Salt Consumption & Prevention
Are You A Namak Haram Or A Namak Halal !
No we are not talking about your commitment to your work, nor are we questioning your loyalty towards your personal relationships. What we are concerned about instead is how much and what type of salt (namak!) you consume on a daily basis, the answer to which will determine the imminent health risks staring at you.
Even though research on the association between excess salt consumption and various health issues is limited, existing studies indicate that some of the long term health effects include stroke and cardiovascular disease, high blood pressure/ hypertension, left ventricular hypertrophy (cardiac enlargement), oedema and stomach cancer. In India salt caused high blood pressure or hypertension which was responsible for 57% of deaths due to stroke and 24% of deaths caused by heart attack. According to the World Health Organisation, 62% of all strokes and 49% of heart disease events can be attributed to high blood pressure.
One of the chemical components of salt is sodium which makes blood vessels less able to expand and contract and may toughen heart cells. Research on salt consumption suggests that reducing dietary salt intake to 3 grams per day (1,200 mg of sodium per day) could reduce the annual number of heart disease by 60,000, stroke by 32,000 and myocardial infarction by 54,000. It could also reduce annual number of deaths by any cause by 44,000. Also a 3 g per day reduction can bring down blood pressure by 2.5/1.4 mm Hg, and a 6 g per day reduction by 5/2.8 mm Hg. Conversely an increase of 5 g in daily salt intake was found to be associated with a 23% higher risk of stroke and 17% risk of cardiovascular disease.
The average intake of salt in many developed countries including India is above 9 g., as against the WHO recommended (1985) norm of 5 g. While processed food is the dominant source for salt unrestricted and uninformed use also contributes, in addition to the processed food, to the higher salt intake in India and other developing countries. The rising trend in the consumption of processed food in India has led to a 24-30% prevalence of hypertension in urban areas, and 12-14% in rural areas.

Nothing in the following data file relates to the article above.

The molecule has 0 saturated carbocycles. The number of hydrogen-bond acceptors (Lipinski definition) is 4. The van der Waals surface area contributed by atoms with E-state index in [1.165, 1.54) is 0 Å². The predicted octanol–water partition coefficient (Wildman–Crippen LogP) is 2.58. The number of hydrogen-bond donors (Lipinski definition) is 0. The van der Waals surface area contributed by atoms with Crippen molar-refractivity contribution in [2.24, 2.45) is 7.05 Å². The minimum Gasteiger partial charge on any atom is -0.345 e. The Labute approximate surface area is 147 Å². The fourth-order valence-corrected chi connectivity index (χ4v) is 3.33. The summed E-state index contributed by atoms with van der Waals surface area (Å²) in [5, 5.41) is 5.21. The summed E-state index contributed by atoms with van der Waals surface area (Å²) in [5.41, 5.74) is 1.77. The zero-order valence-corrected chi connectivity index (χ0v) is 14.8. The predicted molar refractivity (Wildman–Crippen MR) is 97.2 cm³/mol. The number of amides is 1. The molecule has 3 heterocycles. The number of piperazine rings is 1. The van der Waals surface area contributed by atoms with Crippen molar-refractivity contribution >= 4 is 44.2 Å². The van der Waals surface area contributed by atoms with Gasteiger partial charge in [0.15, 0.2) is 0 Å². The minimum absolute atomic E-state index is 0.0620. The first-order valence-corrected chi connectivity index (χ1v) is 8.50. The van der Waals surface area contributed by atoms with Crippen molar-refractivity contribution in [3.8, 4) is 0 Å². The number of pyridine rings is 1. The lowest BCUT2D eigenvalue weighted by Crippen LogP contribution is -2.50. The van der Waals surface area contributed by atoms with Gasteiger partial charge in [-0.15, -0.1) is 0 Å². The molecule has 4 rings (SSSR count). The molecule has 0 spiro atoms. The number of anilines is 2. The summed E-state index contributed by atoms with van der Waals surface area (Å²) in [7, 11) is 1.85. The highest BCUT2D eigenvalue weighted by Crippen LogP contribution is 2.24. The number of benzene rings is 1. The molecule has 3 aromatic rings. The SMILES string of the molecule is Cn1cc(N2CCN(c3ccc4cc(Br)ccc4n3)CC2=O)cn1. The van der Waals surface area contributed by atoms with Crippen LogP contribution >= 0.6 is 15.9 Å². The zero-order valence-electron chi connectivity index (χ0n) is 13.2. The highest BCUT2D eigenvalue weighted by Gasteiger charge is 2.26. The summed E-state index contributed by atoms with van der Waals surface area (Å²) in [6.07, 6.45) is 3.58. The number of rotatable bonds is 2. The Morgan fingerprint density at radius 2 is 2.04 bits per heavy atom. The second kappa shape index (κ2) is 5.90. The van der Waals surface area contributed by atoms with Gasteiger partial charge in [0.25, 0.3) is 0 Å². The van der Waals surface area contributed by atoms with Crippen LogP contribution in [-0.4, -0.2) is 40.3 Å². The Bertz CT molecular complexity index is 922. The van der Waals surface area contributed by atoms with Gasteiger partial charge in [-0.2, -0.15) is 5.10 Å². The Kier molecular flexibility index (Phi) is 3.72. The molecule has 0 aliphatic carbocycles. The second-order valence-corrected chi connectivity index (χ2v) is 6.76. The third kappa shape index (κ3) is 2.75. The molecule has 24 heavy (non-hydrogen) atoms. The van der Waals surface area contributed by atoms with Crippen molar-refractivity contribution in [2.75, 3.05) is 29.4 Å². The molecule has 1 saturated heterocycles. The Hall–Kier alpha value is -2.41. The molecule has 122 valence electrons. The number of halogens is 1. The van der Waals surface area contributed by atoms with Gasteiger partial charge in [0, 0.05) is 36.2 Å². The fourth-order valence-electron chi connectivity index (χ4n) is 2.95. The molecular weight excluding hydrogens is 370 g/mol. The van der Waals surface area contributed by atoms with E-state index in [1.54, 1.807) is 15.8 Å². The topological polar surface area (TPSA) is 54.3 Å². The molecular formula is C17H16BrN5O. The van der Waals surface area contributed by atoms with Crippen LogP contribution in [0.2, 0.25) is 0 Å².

Another health issue that afflicts the Indian population with regard to salt consumption is Iodine Deficiency Disorder (IDD). Iodine deficiency affects about 200 crore all over the world and leads to mental retardation. In India about 7.1 crore people are suffering from Iodine Deficiency Disorders. One of the worst affected states is Maharashtra with 62 lakh people suffering from IDD which leads to sub-clinical deficiencies like mental retardation and lack of concentration.
Iodised salt is salt mixed with a minute amount of potassium iodide, sodium iodide, or sodium iodate.
To reiterate the importance of the advantages of reduced salt intake, India can reduce incidents of stroke by 25% and heart attacks by 10% by cutting down on salt consumption. It is also noteworthy that the sodium potassium ratio in our body is important for stroke mortality. Potassium is gained through the consumption of fruits and vegetables mostly. Therefore in case of the Indians who consume less of potassium and more of salt, the risk for stroke is higher. A 15-year study has found that sticking to a diet low on salt reduces the risk of cardiac arrest and stroke by 25% and chances of premature death by 20%. The study also suggests that if everyone consumed half a teaspoon less salt per day, there would be between 54,000 and 99,000 fewer heart attacks each year and between 44,000 and 92,000 fewer deaths. As examples a three-decade-long effort by Finland to reduce sodium levels by about 30% has resulted in 75% reduction in cardiovascular disease in those under 65 years and stroke rates have fallen by more than 70% in Japan.
Every healthy individual should have an annual sodium tests, Get sodium tests checkup done today at special diagnostic centres in Pune, Mumbai, Delhi, Ahmedabad, Nagpur, Nashik, Goa, Solapur, Bhilai, Vapi, Jalgaon, Belgaum & More centres in india